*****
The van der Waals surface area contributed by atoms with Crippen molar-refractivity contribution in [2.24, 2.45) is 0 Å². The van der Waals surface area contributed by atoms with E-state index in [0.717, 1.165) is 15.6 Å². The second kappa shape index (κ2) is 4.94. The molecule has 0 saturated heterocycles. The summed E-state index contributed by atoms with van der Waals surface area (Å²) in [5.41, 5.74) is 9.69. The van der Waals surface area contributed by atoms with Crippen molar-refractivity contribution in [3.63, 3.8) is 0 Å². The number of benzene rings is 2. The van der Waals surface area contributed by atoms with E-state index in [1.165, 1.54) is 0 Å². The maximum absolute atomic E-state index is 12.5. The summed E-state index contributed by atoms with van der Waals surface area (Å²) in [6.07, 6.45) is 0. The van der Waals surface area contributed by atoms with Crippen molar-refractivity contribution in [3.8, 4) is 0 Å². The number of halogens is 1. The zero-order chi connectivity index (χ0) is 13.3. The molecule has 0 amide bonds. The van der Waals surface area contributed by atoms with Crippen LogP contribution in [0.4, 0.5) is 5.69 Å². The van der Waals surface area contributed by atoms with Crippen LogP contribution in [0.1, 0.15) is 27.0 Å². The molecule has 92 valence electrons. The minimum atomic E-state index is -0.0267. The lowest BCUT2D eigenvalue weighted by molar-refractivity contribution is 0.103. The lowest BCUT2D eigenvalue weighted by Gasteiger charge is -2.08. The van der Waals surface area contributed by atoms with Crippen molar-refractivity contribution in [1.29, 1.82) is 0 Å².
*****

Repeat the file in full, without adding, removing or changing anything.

The van der Waals surface area contributed by atoms with Crippen molar-refractivity contribution in [2.24, 2.45) is 0 Å². The van der Waals surface area contributed by atoms with E-state index in [0.717, 1.165) is 15.6 Å². The second kappa shape index (κ2) is 4.94. The molecule has 0 saturated heterocycles. The summed E-state index contributed by atoms with van der Waals surface area (Å²) in [5.41, 5.74) is 9.69. The van der Waals surface area contributed by atoms with Crippen molar-refractivity contribution in [3.63, 3.8) is 0 Å². The number of benzene rings is 2. The van der Waals surface area contributed by atoms with E-state index in [1.165, 1.54) is 0 Å². The maximum absolute atomic E-state index is 12.5. The summed E-state index contributed by atoms with van der Waals surface area (Å²) in [6.07, 6.45) is 0. The van der Waals surface area contributed by atoms with Crippen molar-refractivity contribution in [3.8, 4) is 0 Å². The number of halogens is 1. The zero-order chi connectivity index (χ0) is 13.3. The molecule has 0 amide bonds. The van der Waals surface area contributed by atoms with Crippen LogP contribution in [0.4, 0.5) is 5.69 Å². The van der Waals surface area contributed by atoms with Crippen LogP contribution in [0.1, 0.15) is 27.0 Å². The molecule has 92 valence electrons. The minimum atomic E-state index is -0.0267. The lowest BCUT2D eigenvalue weighted by molar-refractivity contribution is 0.103. The lowest BCUT2D eigenvalue weighted by Gasteiger charge is -2.08. The van der Waals surface area contributed by atoms with Crippen molar-refractivity contribution in [1.29, 1.82) is 0 Å².